When a taxpayer’s former spouse fails to provide the proper IRS form for releasing a claim of exemption, can the taxpayer file substitute paperwork?
Taxpayer Says: The separation agreement provided with the tax return is sufficient for claiming the dependency exemption.
Internal Revenue Service Says: The agreement provided with the tax return is missing several required elements, including the social security number of the ex-spouse.
From Internal Revenue Code Section 152(a)(1), (c)(1): A “dependent” child in tax law means a child who gets more than half her support from a taxpayer with whom she lives for more than half of the year.
From Internal Revenue Code Section 152(e)(2): Applies where the custodial parent signs a written form, called a declaration, in which she states she won’t claim that child as a dependent and the noncustodial parent then attaches the executed declaration to his tax return for that year.
From Federal Tax Regulation 1.152-4(c): The general rule for children of divorced parents is that the “custodial” parent gets to claim them as dependents, but the divorce decree or separation agreement can say otherwise.
From Federal Tax Regulation 1.152-4(b): Divorcing parents can either agree who has “custody” for this purpose, or leave it to a judge to count the number of days each year that the child is in each parent’s care and treat the one who has physical custody for the greater portion of the calendar year as having “custody”.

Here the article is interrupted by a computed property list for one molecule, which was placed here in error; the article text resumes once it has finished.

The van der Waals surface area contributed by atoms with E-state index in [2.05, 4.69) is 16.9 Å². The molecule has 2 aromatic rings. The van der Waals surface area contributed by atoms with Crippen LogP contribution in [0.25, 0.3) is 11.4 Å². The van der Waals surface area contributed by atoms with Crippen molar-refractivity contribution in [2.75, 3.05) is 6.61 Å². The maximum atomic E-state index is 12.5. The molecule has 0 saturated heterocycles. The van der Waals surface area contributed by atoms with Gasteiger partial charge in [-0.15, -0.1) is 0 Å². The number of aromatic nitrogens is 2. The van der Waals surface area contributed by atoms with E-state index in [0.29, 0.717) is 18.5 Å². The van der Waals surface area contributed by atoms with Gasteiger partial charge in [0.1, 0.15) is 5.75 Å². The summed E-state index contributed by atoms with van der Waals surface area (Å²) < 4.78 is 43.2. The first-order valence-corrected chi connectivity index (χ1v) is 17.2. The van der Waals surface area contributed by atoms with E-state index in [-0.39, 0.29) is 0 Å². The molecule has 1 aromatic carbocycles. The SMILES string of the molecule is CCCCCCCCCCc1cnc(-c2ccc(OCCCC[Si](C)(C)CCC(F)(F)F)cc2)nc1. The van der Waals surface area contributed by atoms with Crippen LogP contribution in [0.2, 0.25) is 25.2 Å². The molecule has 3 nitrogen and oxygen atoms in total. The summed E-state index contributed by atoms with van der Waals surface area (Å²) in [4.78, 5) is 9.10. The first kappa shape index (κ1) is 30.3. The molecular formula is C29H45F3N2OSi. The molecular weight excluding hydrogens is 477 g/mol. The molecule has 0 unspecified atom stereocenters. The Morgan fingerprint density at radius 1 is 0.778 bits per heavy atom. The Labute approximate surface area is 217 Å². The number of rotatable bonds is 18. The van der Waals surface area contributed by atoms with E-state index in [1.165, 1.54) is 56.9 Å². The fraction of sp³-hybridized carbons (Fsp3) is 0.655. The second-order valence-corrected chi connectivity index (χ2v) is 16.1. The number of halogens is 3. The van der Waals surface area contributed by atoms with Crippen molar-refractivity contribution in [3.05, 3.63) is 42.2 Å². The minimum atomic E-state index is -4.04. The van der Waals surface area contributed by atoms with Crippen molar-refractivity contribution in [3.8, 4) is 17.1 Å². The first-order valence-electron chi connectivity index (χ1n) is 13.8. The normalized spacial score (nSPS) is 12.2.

From Temporary Federal Tax Regulation 1.152-4T(a), Q&A-3: Form 8332 is the IRS form most people use to make this declaration, but a taxpayer can use any statement that “conform[s] to the substance” of Form 8332.
THE CAUSE OF THE DISPUTE
To claim an exemption for a dependent child on your federal income tax return, the child must meet certain rules, such as the residency requirement (or principal place of abode), which means the child must have lived with you for more than half the year.
There is an exception to the residency rule for divorced or separated parents. If you’re the custodial parent, you can release your claim of exemption to the other parent, allowing the other parent to claim the child for purposes of the dependency exemption and other tax benefits, such as the child tax credit.
In this case, the taxpayer’s ex-spouse was the custodial parent of their child. In the separation agreement, she agreed the taxpayer could claim the child as his dependent for the year of the divorce and all subsequent years. Further, she agreed to sign the IRS form allowing him to do so and attach it to her tax return, as long as he was current with child support payments.
When the taxpayer filed his 2006 return, he was current with his payments, but his ex-wife refused to sign the IRS form. The taxpayer claimed the child as his dependent and attached the signed copy of the separation agreement to his return. He believed that would be sufficient because almost all the information requested on the proper IRS form (Form 8332) was in the separation agreement.
The IRS disallowed the dependency exemption, saying the separation agreement did not include the social security numbers of both parents, as requested on Form 8332. In addition, the separation agreement contained conditional language, in which the wife stated she would sign the required IRS form and attach it to her return (instead of a statement attached to his return, as was actually filed).
WHAT WOULD YOU DECIDE?
Make your selection, then see “The Court’s Decision” below for a full explanation
THE COURT’S DECISION
HL Carpenter, an experienced investor and a CPA, specializes in reader friendly articles on taxes and investing for individuals and small businesses, and publishes two newsletters: Taxing Lessons and Top Drawer Ink. Visit TaxingLessons.com and HLCarpenter.com.
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